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My Handcrafted Opinions on Whiskies, Distilleries and Other Related Stuff

Highland Park, Orkney, Scotland

After so many distillery visits surely I have seen everything there is to be seen on a distillery tour?  Certainly that is the question I get from the nervous tour guide when they innocently ask the group at the start who has toured a distillery before and I put my hand up and mention I may have been to about 40 or so in last 3 or 4 years.  And yet, as is so often the case, this tour of the iconic Highland Park distillery did include a few things I had not seen before.  Like many of the better tours they start with well-produced video and then take you out into the site. Highland Park famously floor malts about 20% of its barley requirements and while I have seen distilleries with the relatively rare floor malting operations  before (inc. Kilchomen and Bowmore) the day I toured Highland Park they also had a peat fire burning which I had not seen on previous tours.   

I had signed up for the rather expensive ($100+ depending on exchange rate) Magnus Eunson tour, named after the distilleries founder.  The tour itself was actually the same as the regular tour, the difference was the very extensive tasting that followed.  With a knowledgeable guide I was led through a tasting of the entire range from new make spirit and the standard expression 12 year old through to the sublime 40 year old I have previously reviewed and raved about.   A fantastic experience and I was able (via the wonders of smart phone technology) to compare my previous Highland Park tasting notes with the experience of tasting while sitting in the distillery and while doing that something  occurred to me.  I was consistently missing the salty, fresh sea notes I often found in Highland Park.  The guide suggested that because I had been in Orkney for a few days (I had actually visited the oil terminal on Flotta by boat the day before) my nose had become accustomed to the local climate and salty sea air so was not able to pick it out anymore.  Interesting theory, however the fact I had also had a cold for a week or so before the trip may also have been a factor.

A classic distillery and a classic day with a strong focus on the unique features of Highland Park, primarily the use of sherry seasoned wood (both American and European oak) and the unique Orkney peat.  It was worth every penny as it is very unlikely I will ever make it back to Orkney and because I did not want to have any regrets about not taking full advantage of the opportunity, I decided, to use an American sporting expression, to "leave it all on the field" and pay for the full experience.  I left very happy (and mildly intoxicated; I walked back to Kirkwall Hotel) with a bottle of St Magnus Second Edition (which I then gave to my father for his birthday) and a few mini bottles of the more difficult to find expressions including the 16 year old and 25 year old, a nice blue tie and a book.  Can you tell I had been drinking?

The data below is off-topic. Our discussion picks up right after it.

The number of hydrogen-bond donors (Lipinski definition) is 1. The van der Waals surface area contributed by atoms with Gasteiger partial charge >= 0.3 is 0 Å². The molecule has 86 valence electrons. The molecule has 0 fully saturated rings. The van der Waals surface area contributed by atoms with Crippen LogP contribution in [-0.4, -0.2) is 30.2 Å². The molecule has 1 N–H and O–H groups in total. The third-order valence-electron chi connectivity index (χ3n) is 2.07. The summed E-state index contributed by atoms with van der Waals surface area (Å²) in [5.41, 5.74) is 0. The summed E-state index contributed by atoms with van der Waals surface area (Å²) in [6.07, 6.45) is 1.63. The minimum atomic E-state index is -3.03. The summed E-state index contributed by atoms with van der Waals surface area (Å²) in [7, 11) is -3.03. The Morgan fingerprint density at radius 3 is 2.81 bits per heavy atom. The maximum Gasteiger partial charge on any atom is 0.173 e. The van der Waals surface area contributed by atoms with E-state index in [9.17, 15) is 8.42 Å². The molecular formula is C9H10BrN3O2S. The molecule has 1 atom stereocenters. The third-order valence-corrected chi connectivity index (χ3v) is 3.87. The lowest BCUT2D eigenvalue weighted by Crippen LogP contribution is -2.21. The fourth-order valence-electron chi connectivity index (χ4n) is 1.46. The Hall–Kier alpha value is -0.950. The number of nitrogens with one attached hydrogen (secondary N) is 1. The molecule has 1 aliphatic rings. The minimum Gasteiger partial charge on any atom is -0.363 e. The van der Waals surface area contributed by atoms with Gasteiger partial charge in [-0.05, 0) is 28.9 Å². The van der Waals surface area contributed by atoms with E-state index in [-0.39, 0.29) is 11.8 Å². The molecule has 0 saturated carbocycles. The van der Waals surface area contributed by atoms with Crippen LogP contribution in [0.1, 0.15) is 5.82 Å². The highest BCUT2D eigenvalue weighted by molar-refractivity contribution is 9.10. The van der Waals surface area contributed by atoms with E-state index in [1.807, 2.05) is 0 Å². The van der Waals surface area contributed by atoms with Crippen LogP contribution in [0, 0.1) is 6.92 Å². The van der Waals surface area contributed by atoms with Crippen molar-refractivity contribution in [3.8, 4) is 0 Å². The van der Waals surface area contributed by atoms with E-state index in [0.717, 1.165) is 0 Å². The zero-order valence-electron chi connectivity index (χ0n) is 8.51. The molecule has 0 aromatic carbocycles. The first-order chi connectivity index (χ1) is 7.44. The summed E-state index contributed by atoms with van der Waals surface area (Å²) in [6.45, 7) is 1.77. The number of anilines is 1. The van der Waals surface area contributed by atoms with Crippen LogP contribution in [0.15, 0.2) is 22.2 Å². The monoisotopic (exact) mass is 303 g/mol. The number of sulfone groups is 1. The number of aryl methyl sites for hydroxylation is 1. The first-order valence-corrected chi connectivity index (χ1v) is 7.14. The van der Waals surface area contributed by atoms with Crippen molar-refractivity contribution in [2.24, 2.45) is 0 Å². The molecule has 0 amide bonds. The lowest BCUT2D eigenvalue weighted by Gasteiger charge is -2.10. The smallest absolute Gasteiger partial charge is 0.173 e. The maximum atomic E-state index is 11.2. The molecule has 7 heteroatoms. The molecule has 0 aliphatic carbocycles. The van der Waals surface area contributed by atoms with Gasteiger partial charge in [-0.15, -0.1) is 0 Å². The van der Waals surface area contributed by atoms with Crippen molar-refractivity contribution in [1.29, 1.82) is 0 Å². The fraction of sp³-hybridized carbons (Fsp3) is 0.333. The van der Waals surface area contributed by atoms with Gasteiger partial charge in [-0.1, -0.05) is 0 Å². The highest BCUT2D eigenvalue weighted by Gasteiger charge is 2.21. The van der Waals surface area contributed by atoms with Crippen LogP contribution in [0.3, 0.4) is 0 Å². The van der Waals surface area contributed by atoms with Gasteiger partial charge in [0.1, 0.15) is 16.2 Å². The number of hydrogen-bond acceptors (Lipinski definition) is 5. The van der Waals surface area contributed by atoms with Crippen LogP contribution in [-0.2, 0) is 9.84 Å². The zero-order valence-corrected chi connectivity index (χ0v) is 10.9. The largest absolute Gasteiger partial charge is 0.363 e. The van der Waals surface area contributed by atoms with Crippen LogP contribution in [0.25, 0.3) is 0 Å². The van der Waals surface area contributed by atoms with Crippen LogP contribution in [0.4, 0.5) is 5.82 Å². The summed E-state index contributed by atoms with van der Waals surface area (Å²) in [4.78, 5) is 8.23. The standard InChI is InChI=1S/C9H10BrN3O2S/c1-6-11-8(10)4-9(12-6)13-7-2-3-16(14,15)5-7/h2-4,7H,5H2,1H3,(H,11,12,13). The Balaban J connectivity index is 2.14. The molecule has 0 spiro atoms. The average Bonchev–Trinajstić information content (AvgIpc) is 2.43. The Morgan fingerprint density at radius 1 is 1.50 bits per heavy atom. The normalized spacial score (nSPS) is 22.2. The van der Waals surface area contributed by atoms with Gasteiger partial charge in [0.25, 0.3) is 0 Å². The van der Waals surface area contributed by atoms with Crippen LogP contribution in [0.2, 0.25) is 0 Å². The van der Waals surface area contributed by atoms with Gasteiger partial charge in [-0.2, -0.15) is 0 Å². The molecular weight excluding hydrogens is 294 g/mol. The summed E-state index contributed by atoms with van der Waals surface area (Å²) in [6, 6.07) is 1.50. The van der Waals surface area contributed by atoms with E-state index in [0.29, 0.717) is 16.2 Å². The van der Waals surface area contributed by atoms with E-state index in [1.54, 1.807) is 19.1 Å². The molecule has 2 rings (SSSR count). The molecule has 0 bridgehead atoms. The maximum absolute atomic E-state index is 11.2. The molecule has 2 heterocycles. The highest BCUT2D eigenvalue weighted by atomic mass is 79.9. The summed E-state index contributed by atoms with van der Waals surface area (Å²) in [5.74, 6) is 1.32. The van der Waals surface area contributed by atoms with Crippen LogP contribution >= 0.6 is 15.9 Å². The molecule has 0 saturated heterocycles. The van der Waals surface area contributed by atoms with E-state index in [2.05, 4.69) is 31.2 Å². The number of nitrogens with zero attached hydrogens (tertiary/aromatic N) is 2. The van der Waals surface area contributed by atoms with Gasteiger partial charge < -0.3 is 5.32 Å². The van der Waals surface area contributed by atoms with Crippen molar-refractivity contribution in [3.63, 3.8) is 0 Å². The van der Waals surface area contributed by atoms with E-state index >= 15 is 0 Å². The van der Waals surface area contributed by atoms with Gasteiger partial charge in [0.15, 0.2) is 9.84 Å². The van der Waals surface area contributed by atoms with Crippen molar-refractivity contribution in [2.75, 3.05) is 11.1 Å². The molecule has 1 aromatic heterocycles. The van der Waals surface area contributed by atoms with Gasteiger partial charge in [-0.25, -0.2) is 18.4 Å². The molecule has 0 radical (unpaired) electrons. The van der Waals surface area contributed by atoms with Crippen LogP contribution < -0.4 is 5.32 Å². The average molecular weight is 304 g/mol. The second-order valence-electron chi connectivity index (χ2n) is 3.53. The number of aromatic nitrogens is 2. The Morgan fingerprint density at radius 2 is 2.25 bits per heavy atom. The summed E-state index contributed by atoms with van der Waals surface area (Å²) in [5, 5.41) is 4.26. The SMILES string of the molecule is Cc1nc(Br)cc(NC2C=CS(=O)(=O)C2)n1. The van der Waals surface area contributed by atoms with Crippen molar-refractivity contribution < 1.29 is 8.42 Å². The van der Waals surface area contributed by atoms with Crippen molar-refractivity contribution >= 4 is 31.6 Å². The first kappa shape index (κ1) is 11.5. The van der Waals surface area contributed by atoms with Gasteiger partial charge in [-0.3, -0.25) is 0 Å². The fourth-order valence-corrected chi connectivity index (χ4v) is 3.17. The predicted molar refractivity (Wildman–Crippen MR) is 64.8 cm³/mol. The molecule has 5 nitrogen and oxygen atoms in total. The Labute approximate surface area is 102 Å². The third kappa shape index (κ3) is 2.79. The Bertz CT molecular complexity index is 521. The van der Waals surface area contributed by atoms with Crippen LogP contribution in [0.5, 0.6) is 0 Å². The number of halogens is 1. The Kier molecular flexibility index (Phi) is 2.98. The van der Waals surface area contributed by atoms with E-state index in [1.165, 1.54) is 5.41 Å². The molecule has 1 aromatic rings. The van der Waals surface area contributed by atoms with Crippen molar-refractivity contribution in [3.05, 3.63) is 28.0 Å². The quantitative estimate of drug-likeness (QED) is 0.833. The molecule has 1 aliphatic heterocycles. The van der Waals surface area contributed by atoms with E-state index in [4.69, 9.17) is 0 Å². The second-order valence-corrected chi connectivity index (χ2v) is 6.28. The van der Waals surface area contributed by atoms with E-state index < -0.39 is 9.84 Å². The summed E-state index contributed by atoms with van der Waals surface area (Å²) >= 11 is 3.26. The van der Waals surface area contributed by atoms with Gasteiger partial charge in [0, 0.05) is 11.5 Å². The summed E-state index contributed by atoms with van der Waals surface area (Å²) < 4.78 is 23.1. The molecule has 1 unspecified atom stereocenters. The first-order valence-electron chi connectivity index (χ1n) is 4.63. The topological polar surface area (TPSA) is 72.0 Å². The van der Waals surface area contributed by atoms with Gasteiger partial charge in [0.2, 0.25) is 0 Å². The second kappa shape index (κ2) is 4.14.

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Four Roses, Kentucky, USA

Distillery number two on day two of the Kentucky Bourbon Trail (KBT).  A very interesting Spanish Mission style building, with no warehouses (which was a pity because apparently Four Roses unusually only use single storey warehouses) or bottling hall on site and so the tour focussed on the recipes, actual fermentation and distilling of spirit.  Four Roses was one of the first bourbons I ever tried in 2009 (after getting "into whiskey") while living in the UK and liked it, but  as part of the tour we learned that in USA the name had been associated with a very poor blended whiskey and so while it popular overseas, especially Japan where it is the number one bourbon, the Four Roses brand is "rebuilding" as a bourbon in the USA.  It is rather unique (or at least appeared to be) in that they actually make 10 different recipe bourbons using two different mash bills, one with high rye and one with a low rye content, and then use 5 different yeast strains for fermentation.  5 yeast x 2 mashbills = 10 recipes.  This was interesting as my experience in Scotland had been yeast was bit of commodity (packs of Anchor Distiller's Yeast could often be seen around the washbacks in Scottish distilleries) yet in USA, and especially at Four Roses, yeast is treated with same reverance and importance to the final product as the Scots tend to reserve for their water supply.   I have to say the impact of yeast on final taste seems a lot more credible to me that the mythical water source stories ever did.   That is not to say Kentucky distilleries don't talk about their water.... they all do, but they talk about the more generic "limestone filtered water in this part of Kentucky" rather than their specific source or spring.  Anyway the tour finished with three nice samples, the Four Roses Yellow Label (blended with all 10 recipes), the Four Roses Small Batch (made with 4 of the 10 recipes) and the Four Roses Single Barrel which of course can only be one recipe and contains the higher content rye mash bill.   Another free tour and one I truly enjoyed (perhaps in part because there was no bottling hall to endure).  Definately a distillery on the rise and a gift shop that actually sold 5 cl mini bottles, 4 of the previous 5 distilleries (if they sold at all due to licence issues) just sold 70 cl standard bottles at prices, due to local KY taxes, much higher than I can buy the same whiskey in Texas.

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